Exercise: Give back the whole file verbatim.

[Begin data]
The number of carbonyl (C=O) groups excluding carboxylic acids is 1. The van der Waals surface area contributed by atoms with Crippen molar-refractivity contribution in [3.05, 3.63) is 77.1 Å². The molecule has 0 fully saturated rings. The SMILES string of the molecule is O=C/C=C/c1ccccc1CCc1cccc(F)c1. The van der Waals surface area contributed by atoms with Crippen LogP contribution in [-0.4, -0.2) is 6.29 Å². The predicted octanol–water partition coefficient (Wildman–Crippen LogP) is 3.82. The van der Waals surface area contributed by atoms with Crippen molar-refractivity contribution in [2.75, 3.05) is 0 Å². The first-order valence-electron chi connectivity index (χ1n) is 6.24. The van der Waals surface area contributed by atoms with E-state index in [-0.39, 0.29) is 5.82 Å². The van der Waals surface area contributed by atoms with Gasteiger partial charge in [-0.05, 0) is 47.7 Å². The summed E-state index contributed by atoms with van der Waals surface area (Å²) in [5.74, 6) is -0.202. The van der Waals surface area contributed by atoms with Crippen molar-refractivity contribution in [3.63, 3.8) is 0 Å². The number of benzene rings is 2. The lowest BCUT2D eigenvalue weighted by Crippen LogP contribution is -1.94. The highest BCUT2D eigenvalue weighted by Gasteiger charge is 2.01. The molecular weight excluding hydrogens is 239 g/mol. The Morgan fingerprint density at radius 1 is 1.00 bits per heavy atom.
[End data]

The number of carbonyl (C=O) groups excluding carboxylic acids is 1. The van der Waals surface area contributed by atoms with Crippen molar-refractivity contribution in [3.05, 3.63) is 77.1 Å². The molecule has 0 fully saturated rings. The SMILES string of the molecule is O=C/C=C/c1ccccc1CCc1cccc(F)c1. The van der Waals surface area contributed by atoms with Crippen LogP contribution in [-0.4, -0.2) is 6.29 Å². The predicted octanol–water partition coefficient (Wildman–Crippen LogP) is 3.82. The van der Waals surface area contributed by atoms with Crippen molar-refractivity contribution in [2.75, 3.05) is 0 Å². The first-order valence-electron chi connectivity index (χ1n) is 6.24. The van der Waals surface area contributed by atoms with E-state index in [-0.39, 0.29) is 5.82 Å². The van der Waals surface area contributed by atoms with Gasteiger partial charge in [-0.05, 0) is 47.7 Å². The summed E-state index contributed by atoms with van der Waals surface area (Å²) in [5.74, 6) is -0.202. The van der Waals surface area contributed by atoms with Crippen molar-refractivity contribution in [3.63, 3.8) is 0 Å². The number of benzene rings is 2. The lowest BCUT2D eigenvalue weighted by Crippen LogP contribution is -1.94. The highest BCUT2D eigenvalue weighted by Gasteiger charge is 2.01. The molecular weight excluding hydrogens is 239 g/mol. The Morgan fingerprint density at radius 1 is 1.00 bits per heavy atom.